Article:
We conclude our look at the Titans’ defense by position with an analysis of the cornerbacks.
A mediocre Titan pass defense in 2006 lost its best cover corner. Many, myself included, expected the Titans’ pass defense to decline. Instead, it ended up better, ranking tops in the league in at least one measure. While the fine play of Albert Haynesworth and the rest of the defensive line was a big part of this, the secondary, including the starting cornerbacks, did their job as well. The question is, can the 2007 level of performance from the corners continue?
The upgrade in cornerbacks came about for one simple reason: a defense is only as strong as its weakest link. Last March’s free agent acquisition Nick Harper and Cortland Finnegan replaced He Who Must Not Be Named and Reynaldo Hill in the starting lineup, and both were good. Not great, like Pacman had been. But not awful like Hill had been, so just good was enough. I don’t normally think of Harper and Finnegan as being similar players, but a look at the Football Outsiders advanced statistics (from Pro Football Prospectus 2008) shows two very similar players: both targeted 22% of the time, average 11.8 yards downfield, 50% success rate, 7.2 yards per attempt… it’s almost eerie. Harper was noticeably superior in run support, though, as Finnegan was only mediocre by those statistics.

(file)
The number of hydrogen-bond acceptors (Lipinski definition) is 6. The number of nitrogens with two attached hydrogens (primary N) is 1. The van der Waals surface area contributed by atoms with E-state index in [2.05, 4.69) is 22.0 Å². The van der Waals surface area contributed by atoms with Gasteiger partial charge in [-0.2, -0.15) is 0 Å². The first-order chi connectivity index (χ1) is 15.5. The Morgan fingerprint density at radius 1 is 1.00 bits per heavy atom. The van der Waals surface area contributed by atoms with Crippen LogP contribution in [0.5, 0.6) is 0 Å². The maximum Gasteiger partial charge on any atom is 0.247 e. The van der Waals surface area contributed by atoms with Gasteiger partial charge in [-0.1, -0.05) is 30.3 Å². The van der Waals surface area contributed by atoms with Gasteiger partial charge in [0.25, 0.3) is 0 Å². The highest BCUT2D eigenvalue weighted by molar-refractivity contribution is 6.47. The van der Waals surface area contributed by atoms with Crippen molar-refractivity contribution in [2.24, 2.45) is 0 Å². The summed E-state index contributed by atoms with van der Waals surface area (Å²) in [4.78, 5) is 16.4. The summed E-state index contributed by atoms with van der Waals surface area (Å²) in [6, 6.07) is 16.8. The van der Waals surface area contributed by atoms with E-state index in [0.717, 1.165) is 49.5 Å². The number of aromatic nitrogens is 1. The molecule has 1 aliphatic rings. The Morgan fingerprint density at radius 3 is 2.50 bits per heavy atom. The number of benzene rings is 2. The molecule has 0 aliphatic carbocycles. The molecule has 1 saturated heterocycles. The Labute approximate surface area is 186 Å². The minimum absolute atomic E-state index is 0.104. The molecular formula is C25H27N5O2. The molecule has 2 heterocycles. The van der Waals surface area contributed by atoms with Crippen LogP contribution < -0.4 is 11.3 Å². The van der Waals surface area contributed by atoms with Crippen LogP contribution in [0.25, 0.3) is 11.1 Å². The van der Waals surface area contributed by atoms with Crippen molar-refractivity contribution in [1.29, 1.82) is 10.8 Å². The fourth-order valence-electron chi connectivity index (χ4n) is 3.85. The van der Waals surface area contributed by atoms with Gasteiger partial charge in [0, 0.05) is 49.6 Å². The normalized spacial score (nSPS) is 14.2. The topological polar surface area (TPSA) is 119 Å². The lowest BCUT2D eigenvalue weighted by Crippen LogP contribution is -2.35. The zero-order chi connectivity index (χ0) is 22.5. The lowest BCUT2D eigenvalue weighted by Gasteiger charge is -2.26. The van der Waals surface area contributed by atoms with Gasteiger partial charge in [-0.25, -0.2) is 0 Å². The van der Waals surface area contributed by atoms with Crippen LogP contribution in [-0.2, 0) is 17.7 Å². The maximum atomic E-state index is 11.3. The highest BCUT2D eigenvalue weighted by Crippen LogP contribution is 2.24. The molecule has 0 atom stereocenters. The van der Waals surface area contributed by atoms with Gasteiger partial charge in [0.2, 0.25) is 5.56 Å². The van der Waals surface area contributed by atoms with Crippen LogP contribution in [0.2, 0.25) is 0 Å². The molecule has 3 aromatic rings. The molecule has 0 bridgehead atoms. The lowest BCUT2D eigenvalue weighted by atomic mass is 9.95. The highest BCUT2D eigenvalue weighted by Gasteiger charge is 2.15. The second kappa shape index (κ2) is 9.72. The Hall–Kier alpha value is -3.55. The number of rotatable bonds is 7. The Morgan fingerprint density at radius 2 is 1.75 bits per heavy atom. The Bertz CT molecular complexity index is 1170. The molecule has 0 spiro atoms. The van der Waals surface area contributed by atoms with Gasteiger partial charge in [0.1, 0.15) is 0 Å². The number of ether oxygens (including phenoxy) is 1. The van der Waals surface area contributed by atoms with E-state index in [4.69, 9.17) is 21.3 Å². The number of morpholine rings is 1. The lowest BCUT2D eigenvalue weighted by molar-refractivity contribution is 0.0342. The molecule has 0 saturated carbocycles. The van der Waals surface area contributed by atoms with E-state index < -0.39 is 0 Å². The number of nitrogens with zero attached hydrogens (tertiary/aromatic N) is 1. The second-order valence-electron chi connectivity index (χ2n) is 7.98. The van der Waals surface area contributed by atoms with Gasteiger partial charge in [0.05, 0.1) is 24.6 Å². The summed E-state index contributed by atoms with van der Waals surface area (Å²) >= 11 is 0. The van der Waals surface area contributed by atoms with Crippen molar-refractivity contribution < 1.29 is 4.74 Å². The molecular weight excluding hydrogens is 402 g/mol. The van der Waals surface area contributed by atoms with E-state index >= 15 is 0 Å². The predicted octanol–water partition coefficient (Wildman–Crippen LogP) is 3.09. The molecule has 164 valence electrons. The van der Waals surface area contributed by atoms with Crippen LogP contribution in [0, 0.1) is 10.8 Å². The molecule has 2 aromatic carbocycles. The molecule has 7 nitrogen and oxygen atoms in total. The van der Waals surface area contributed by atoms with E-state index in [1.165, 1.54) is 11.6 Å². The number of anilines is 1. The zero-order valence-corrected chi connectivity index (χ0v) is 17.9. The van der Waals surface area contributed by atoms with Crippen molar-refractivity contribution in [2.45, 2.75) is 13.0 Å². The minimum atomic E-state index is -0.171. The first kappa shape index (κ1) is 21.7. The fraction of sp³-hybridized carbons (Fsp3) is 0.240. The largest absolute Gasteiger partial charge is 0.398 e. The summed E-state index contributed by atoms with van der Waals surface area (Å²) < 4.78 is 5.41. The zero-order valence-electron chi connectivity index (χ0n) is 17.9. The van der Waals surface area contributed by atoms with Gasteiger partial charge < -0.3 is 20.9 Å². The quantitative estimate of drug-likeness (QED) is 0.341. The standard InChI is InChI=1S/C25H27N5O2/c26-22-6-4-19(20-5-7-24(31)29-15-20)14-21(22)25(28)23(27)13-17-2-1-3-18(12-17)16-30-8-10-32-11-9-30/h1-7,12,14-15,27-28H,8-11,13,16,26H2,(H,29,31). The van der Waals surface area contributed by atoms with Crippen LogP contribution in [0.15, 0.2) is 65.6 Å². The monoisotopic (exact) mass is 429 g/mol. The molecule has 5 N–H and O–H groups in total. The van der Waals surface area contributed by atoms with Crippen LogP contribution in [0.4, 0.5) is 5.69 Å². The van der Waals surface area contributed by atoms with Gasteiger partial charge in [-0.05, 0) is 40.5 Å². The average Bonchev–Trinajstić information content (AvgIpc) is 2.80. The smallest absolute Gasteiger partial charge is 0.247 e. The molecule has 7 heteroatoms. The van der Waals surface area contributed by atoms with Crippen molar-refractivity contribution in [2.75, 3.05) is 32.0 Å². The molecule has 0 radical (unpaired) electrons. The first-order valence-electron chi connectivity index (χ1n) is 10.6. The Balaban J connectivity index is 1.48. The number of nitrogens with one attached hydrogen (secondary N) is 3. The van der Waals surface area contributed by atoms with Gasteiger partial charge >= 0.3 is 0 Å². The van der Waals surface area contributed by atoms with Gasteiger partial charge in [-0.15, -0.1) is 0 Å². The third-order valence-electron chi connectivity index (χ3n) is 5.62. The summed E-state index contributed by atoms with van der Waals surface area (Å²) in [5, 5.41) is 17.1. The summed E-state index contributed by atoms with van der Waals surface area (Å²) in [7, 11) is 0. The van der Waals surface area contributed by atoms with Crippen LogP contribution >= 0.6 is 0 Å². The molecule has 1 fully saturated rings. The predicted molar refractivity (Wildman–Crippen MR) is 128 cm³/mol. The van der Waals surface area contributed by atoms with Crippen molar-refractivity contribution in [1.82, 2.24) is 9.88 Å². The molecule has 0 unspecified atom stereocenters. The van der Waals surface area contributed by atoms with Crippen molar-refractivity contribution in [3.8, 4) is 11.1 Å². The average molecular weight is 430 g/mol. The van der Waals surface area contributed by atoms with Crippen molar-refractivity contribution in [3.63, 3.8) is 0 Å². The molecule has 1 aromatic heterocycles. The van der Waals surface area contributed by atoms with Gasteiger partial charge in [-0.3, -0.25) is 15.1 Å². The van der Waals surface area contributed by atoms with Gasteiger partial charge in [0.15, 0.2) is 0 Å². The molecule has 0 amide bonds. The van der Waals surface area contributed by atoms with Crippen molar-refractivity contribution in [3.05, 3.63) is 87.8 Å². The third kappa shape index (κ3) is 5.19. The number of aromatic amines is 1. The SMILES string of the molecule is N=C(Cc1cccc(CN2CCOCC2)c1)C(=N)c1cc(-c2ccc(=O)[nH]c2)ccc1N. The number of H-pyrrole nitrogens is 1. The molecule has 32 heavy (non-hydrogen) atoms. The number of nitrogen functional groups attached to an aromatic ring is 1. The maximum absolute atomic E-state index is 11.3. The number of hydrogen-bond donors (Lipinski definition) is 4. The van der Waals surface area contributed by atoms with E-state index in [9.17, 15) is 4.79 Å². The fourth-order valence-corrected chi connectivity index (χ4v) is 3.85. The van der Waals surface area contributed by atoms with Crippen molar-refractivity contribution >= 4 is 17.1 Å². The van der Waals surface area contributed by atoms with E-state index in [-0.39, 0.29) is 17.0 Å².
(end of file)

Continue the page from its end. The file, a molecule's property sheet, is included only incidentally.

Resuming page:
I won’t go into the other corners on the roster, as they’re mentioned in the separate nickelback preview. I will briefly note, though, that Vinny Fuller’s FO statistics are very good, though of course he faced far fewer chances than Harper and Finnegan and nickel corners tend to have excellent FO statistics for some reason, while Lowry comes out as a mediocre pass defender.
The bottom-line analysis is that both Finnegan and Harper should be very serviceable starting corners again in 2008, and I think Fuller should do fine in the nickel role, and could even be a non-awful replacement or spot starter. The Titans, though, also do not have the kind of elite shutdown corner you can structure a defense around. It’s unlikely the Titans will finish with the league’s top pass defense by any ranking again in 2008; defenses are inherently more volatile than football (see PFP 2007), and the caliber of opposing quarterbacks faced will almost certainly be higher, games against the NFC North notwithstanding. Still, if the pass rush falters, good teams will be able to make plays against the Titans in the passing game in 2008, though almost certainly not to the extent seen in 2005.